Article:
Braves 4, Padres 3: Tommy Hanson wasn’t as sharp as he can be, but he was good enough on a steamy night (6 IP, 3 H, 2 ER). The usual bullpen trio of O’Flaherty, Venters and Kimbrel close it out. Which is awesome now but will be less awesome come September when they’re all making like Mike Marshall and pitching their 100th game. But as Twitter follower @Bengoodfella told me last night: “I try to be positive about it. In two years, the Braves will have three relievers with totally new elbow ligaments.”

Indians 13, Blue Jays 9: Despite so many runs being scored, there was no standout RBI whore in this one for the Indians. Asdrubal Cabrera, Grady Sizemore and Matt LaPorta each had three, which I guess makes this more of an RBI menage a trois situation. Rajai Davis had four for Toronto, so I guess that’s a little whorish. And what’s simply crazy: the Jays had back-to-back-to-back triples in the fifth inning. It’s not often that you even see two in a row, let alone three. Cool.

Reds 4, Brewers 3: There has been a bit of a lifeless feel in the Reds games I’ve watched lately. That wasn’t the case here as Joey Votto and Jay Bruce hit two-run homers as the Reds came back from a late 3-0 deficit. The best 1-2 punch in the game? Name me a better one then.  Francisco Cordero got his 300th career save.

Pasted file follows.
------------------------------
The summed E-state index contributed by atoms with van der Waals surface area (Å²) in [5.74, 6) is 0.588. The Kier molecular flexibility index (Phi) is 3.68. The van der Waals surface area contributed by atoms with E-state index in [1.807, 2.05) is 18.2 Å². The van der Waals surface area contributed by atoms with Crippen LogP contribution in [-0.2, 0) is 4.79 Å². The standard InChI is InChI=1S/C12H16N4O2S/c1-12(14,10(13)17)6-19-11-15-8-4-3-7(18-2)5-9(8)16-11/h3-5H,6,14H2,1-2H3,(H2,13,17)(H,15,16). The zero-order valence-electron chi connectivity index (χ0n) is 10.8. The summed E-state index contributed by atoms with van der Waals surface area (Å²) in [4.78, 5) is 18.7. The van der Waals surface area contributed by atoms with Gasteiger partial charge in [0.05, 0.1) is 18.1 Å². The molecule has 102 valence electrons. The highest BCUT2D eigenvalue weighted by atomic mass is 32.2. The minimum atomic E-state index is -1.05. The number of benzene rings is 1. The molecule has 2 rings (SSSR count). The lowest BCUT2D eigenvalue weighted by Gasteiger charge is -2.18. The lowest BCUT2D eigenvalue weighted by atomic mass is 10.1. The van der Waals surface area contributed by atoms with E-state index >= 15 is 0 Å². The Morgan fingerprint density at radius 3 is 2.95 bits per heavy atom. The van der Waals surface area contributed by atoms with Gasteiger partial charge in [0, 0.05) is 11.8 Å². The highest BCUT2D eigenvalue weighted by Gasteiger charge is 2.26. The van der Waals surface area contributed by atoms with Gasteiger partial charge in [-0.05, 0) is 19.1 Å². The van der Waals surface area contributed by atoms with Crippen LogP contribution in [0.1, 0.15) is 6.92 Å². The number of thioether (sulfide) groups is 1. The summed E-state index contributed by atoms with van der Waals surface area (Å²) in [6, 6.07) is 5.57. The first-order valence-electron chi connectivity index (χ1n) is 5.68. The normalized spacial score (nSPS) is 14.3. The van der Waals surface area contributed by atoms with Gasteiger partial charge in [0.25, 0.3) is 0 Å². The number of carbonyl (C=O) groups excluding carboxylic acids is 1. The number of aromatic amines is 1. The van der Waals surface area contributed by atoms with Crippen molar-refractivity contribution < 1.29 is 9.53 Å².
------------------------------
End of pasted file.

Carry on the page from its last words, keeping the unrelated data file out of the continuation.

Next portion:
Rangers 3, Rays 0: Colby Lewis had eight innings of shutout ball. Nelson Cruz was 3 for 4 with an RBI and Elvis Andrus drove in two. Tampa Bay has lost eight of 12 and now have to head west on a long road trip. If that trip goes sideways it could be tough for them to hang in the East.

Astros 3, Cubs 1: Houston sweeps the Cubbies. They’re only two behind Chicago in the Central now, too.

Diamondbacks 6, Marlins 5: Justin Upton will get the ups for the walkoff single, but give some credit to Willie Bloomquist. He was on first base and then, with Ryan Roberts up, Bloomquist took third from first base on a hit and run that ended up as an infield chop to third.  Nice heads up play by Bloomquist, making it much easier for Upton to drive him in.

Giants 7, Cardinals 5: It wasn’t Tim Lincecum’s best day (6.1 IP, 10 H, 5 ER), but Nate Schierholtz came up big in the ninth to tie things up and then drove in the go-ahead run in the 11th. And this one had a light delay. No, not a slight delay, a light delay.

Rockies 3, Dodgers 0: Ubaldo Jimenez with the four hit shutout. He averaged between 93-94 m.p.h. with his fastball last night, which is supposedly a problem for him. Guess it wasn’t a problem against L.A.

Collins worried David Wright might go on disabled list

Washington Nationals v New York Mets